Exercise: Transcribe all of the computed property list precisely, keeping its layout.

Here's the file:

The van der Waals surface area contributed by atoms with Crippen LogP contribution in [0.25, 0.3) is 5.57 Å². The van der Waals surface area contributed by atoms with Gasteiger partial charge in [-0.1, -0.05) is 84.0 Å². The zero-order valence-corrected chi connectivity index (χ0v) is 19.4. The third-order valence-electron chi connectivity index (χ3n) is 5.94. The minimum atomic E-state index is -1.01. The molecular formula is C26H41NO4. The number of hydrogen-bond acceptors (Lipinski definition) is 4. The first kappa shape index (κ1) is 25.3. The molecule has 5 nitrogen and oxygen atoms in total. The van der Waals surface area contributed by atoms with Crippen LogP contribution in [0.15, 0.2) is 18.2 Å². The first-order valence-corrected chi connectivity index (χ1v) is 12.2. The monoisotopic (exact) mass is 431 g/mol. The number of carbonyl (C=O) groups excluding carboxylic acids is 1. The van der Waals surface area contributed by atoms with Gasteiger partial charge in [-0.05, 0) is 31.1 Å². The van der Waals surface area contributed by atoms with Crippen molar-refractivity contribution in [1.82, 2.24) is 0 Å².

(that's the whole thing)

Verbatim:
The van der Waals surface area contributed by atoms with Crippen LogP contribution in [0.25, 0.3) is 5.57 Å². The van der Waals surface area contributed by atoms with Gasteiger partial charge in [-0.1, -0.05) is 84.0 Å². The zero-order valence-corrected chi connectivity index (χ0v) is 19.4. The third-order valence-electron chi connectivity index (χ3n) is 5.94. The minimum atomic E-state index is -1.01. The molecular formula is C26H41NO4. The number of hydrogen-bond acceptors (Lipinski definition) is 4. The first kappa shape index (κ1) is 25.3. The molecule has 5 nitrogen and oxygen atoms in total. The van der Waals surface area contributed by atoms with Crippen LogP contribution in [0.15, 0.2) is 18.2 Å². The first-order valence-corrected chi connectivity index (χ1v) is 12.2. The monoisotopic (exact) mass is 431 g/mol. The number of carbonyl (C=O) groups excluding carboxylic acids is 1. The van der Waals surface area contributed by atoms with Gasteiger partial charge in [-0.05, 0) is 31.1 Å². The van der Waals surface area contributed by atoms with Crippen molar-refractivity contribution in [1.82, 2.24) is 0 Å².